Pollution threatens Armenians living near mines

Journalist: Tatevik Tshughuryan


When three-year-old Valentina Mirzoyan starts to feel faint, her parents already know what to do: they call the doctor, look for a car to get to the hospital, and try to keep her from losing consciousness.

The toddler has been in and out of hospitals and local clinics for years but her symptoms persist and doctors cannot agree on a diagnosis. Her parents Hrach and Narine are sure what the culprit is, though: the air they breathe in their home in Mets Ayrum, in Armenia’s northern Lori Province. 

“The child turns white, the color drains from her body in a second,” her mother, Narine Kirakosyan, explains. “We have been going to hospitals for two years. We took her to Arabkir Hospital, where they said she was just dehydrated. We visited the hematology center three or four times. The doctor there insists it is not a lack of water but of iodine and iron. However, at the hospital in Vanadzor [a nearby city], they saved her life three times… They diagnosed it as allergic bronchitis.”

Three-year-old Valentina looking for her medicine.

She recalls the doctor’s reaction when she told him they lived just a few hundred meters from a mining waste site, infamous for its toxic odors. 

“The doctor stated that its smell is very dangerous for the child, though they didn't provide any written documentation,” Narine says. 

The Mirzoyans live next door to a 13.7 hectare mining waste site, Nahatak. The site, owned by Akhtala mining and processing plant, was set to be reclaimed—a process that would have closed the area to new waste in 2021, but continues to function. Both also suffer from health problems, as do their neighbors. In total, 13 settlements with around 40,000 people live near the mining in Lori region. 

“We all suffer from headaches, the entire family is unwell,” Kirakosyan says. “I have diabetes and high blood pressure. My condition worsens rapidly, all due to the air quality. And we are not alone; the whole village is in the same situation. During windy days, the situation becomes even more concerning.”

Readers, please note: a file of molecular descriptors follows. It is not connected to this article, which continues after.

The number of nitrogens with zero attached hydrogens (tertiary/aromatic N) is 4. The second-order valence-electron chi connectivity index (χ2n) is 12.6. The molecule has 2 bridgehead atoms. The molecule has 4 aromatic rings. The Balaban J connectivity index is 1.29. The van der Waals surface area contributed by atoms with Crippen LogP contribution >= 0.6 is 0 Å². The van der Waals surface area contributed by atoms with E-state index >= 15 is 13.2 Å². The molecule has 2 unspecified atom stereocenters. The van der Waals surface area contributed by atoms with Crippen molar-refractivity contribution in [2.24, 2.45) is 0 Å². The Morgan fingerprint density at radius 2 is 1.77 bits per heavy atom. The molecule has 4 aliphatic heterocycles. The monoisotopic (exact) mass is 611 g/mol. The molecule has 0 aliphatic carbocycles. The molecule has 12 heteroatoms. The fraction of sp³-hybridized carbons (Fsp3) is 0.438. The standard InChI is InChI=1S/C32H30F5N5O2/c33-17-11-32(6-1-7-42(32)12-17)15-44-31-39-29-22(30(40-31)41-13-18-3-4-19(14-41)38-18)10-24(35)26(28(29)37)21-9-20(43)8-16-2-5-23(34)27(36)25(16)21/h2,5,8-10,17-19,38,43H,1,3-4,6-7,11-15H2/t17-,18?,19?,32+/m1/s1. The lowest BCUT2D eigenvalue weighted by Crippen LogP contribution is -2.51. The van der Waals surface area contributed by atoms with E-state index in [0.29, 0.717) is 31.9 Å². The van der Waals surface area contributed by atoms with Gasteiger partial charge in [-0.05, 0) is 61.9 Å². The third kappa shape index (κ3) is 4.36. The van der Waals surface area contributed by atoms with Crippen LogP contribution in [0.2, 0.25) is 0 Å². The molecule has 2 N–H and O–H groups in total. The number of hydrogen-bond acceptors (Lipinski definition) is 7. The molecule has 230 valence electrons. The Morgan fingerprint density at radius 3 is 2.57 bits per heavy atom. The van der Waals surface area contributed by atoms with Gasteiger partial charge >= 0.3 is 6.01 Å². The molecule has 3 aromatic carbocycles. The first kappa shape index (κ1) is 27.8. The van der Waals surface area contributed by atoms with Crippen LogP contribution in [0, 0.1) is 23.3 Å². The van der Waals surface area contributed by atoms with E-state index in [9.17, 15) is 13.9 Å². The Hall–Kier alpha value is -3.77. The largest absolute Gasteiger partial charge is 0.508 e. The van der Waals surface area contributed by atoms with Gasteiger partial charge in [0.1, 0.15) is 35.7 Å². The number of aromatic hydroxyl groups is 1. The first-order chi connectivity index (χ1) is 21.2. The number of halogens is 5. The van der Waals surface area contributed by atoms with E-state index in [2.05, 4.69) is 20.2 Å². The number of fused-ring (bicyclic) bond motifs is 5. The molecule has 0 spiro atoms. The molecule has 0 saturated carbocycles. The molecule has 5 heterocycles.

Hrach Mirzoyan, Valentina’s father, explains that on windy days, leftover materials from the nearby mining process—known as tailings—are carried into the family’s yard. “After rain, the situation becomes unbearable; an unpleasant smell permeates everything. We are afraid to consume anything from our garden.”

Nahatak initially operated during the Soviet era but was closed for several decades before it reopened in 2010. Oleg Dulgaryan, a former resident of Mets Ayrum, confirms that local children have always had health problems but doctors have never been able to provide clear explanations.

Anush Ghalayan, a local pediatrician who has treated Valentina, emphasizes the need for thorough research before attributing health issues to tailings exposure. 

"As a pediatrician, I lack information about tailings' contents and their specific impact on children's health. Frequent illnesses can result from a lack of conscious healthy habits,” Dr. Ghalayan explains. “Symptoms like fainting and weakness during fever may not solely correlate with tailings exposure without rigorous research. Inadequate nutrition and care can also contribute to illness, irrespective of nearby chemical sources.”